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. Last Updated: 07/27/2016

Local Polls Fail as Apathy Rules


Local elections across Russia over the weekend drew so few voters that elections were declared invalid in three regions and several major cities, while in other regions, barely enough voters showed up to validate local polls.

The third straight week of disappointing turnouts in Russia's first free local elections provided further indication of how little faith voters have that democracy will improve their lives.

Fewer than 30 percent of the eligible voters showed up for elections to the Moscow regional assembly Sunday, just above the minimum requirement of 25 percent for the vote to be legal, a spokesman of the Moscow region said.

In Kaliningrad, traditionally among the most active regions in voting in Russia, just over 30 percent voted, Itar-Tass reported.

Fewer than 25 percent voted in Novosibirsk, one of the largest Siberian cities with 1.5 million inhabitants, Itar-Tass said. In Novocheboksarsk, a city in the Ural republic of Chuvashia, voters showed up at the polls mainly because they could take part in a lottery if they voted, the agency said.

Sergei Samoilov, deputy head of the President Boris Yeltsin's department on regional policy, said that this picture was misleading.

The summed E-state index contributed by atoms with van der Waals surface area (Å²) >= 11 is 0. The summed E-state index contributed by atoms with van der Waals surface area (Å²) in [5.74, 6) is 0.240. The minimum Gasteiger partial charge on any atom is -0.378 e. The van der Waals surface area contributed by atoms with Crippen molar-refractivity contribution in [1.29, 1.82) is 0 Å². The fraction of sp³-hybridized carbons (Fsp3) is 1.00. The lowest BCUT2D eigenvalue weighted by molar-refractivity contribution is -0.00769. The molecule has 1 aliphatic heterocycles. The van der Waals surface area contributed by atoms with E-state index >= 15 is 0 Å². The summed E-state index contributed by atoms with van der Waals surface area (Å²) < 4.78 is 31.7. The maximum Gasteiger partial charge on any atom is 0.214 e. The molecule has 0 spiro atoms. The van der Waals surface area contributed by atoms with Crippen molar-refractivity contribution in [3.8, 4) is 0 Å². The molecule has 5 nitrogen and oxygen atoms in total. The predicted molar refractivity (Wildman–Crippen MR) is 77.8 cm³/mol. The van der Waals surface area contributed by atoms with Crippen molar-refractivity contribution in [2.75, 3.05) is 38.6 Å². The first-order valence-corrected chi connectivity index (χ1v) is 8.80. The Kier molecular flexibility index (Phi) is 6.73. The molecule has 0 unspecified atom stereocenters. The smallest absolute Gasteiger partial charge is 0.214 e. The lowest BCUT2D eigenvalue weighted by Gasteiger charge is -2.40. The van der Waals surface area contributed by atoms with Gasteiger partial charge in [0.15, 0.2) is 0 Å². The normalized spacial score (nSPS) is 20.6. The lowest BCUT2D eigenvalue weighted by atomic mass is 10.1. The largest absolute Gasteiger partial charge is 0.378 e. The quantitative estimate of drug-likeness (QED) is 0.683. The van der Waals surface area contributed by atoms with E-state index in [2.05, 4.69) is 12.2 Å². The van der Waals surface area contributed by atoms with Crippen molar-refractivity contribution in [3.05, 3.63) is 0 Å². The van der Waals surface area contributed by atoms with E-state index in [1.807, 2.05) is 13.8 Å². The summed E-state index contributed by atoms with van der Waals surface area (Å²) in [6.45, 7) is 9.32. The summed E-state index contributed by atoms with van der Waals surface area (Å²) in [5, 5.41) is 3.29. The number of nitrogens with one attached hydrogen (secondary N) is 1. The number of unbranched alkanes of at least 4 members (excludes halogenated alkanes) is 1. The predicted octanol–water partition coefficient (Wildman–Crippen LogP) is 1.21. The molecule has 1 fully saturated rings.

Of 32 regions that held elections on Sunday, polls were declared invalid only in the regions of Ryazan in central Russia, Samara on the Volga River and Magadan in the Far East, Samoilov said.

Samoilov said that turnout Sunday was as high as 40 percent in many regions and that small villages had voted far more actively then cities.

But he acknowledged that many villagers had voted not out of a belief in democracy, but in keeping with the Soviet-era tradition of obligatory elections. He also suggested that local leaders sometimes threatened to withhold land plots from farmers who fail to vote.

Even in regions where elections were deemed valid overall, there were serious problems due to low turnout. In several regions and some major cities the vote was valid in fewer than two-thirds of the electoral districts, which means that the regional parliaments and city councils will not have a quorum and can not pass decisions, Samoilov said.

Earlier this month in St. Petersburg, for instance, 25.6 percent of the voters showed up for local elections after mayor Anatoly Sobchak kept ballots open for an additional day. But the new City Assembly will have only half of its seats filled and will be powerless until a additional elections are held in the fall.

The Moscow government reacted by postponing elections for neighborhood elections, planned for April, until the fall, Moscow's deputy mayor, Anatoly Petrov, said in an interview Monday.